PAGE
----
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When we were young, we possessed untold creativity and vitality. Yet sometimes teachers, friends and even family members convinced us of something else. In our servant leadership classes, we examine how our culture squeezes creativity right out of us. We unravel the many ways we have been brainwashed. Then we courageously, in the good company of one another, take a hairpin turn in the direction of the spontaneity and energy of our true identity. Three steps help us make this turn: 1) Notice all the outside pressures to be compliant (“Purchase the newest i-phone; Pursue that MBA; Get the rain barrel”). Simply pause and notice all the ways we are asked to submit to these external appeals. 2) Ask yourself: …

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Co-Creation and Grace

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I was walking on a trail along the Mississippi River in a park situated between Saint Paul and Minneapolis. In the far distance I saw a person fishing. As I got closer I could see that he was an older gentleman with many bags piled next to him. I wondered if he might be homeless. Just before I was going to pass him, he jumped up and started shouting “Thank you! Thank you!” He pulled a fat twelve-inch fish out of the water. He beamed at me—with a toothless smile—and announced: “Dinner!” His gratefulness and uncensored enthusiasm moved me. He fished and received a meal—I watched and received grace.

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Co-Creation and Compassion

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I set up the room to teach a class on Compassion. I was sorting through the handouts and a woman came into the building. I asked her if she was “looking for Compassion?” She said with enthusiasm: “Oh yes! Please!” I asked her name and noted she was not on the class roster. She said that she “had to talk to someone—a woman—and right now!” I realized she was not in the class. I told her I had 10 minutes before class began and then I had to go and teach a Compassion class. We went into another room and she began:  she was on a 30-day notice at work, she had blood in her urine, she was scared she was not going to have …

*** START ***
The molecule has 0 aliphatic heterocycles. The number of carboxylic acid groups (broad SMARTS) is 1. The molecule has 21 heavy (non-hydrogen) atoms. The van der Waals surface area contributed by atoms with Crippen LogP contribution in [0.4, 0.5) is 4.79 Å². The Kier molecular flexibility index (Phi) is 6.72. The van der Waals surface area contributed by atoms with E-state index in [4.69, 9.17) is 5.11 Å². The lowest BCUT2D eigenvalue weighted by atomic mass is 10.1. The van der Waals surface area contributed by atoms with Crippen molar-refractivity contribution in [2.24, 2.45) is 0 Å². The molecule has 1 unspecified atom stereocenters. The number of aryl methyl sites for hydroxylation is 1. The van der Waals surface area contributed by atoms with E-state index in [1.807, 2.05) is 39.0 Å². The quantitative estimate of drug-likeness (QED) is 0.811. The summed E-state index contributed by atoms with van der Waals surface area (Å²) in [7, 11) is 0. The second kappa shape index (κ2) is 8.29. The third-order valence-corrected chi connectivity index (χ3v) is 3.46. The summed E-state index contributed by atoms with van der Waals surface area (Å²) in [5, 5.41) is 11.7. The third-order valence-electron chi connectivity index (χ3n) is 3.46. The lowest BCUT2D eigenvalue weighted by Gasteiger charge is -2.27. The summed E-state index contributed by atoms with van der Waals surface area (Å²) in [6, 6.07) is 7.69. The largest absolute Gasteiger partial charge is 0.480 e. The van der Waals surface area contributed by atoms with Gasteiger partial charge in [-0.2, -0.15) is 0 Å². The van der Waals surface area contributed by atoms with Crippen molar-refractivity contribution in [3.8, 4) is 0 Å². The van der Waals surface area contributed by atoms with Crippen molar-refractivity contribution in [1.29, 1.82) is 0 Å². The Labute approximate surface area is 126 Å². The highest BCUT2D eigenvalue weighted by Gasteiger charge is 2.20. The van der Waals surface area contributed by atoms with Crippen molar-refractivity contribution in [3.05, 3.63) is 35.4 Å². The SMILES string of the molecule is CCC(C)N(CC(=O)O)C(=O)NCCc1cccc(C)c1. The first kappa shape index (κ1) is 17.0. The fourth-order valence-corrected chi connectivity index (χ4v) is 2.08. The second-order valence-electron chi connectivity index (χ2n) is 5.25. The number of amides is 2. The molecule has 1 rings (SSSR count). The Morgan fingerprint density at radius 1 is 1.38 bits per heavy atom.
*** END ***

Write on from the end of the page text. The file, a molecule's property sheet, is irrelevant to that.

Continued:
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Co-Creation and Community

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Yesterday a friend at lunch told me about a ritual used by an American Indian tribe. When a person offends someone in the community, they gather and put the person in the middle of the circle. Then for three days, if necessary, they take turns telling this person all of the ways she contributes to the life of the community. The tribe simply reminds the offending person of her highest or truest self. Usually, when someone upsets us, we do just the opposite of this ritual. We shun or perhaps confront the person with all their erroneous ways. What might happen if, instead of our usual punishing methods (which only further upsets us) we communicated all that we appreciate about …

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Co-Creation and Chaos

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We were trying to do the right thing, and yet each step got more and more complicated. The children, formerly homeless and all vulnerable, had the opportunity to go to overnight camp for one week. Communication with the camp officials had many twists and turns as our families could not afford 65% scholarships—they really needed 90%. And our families could not find their W-2s or past documentation to show their financial need. The required physicals took some coordination, and then we got the list of materials needed (sleeping bag, bathing suits, etc). Once again, we needed to figure out how to facilitate this for 13 children. Then finally, for a variety of reasons, some children “got to go” and others …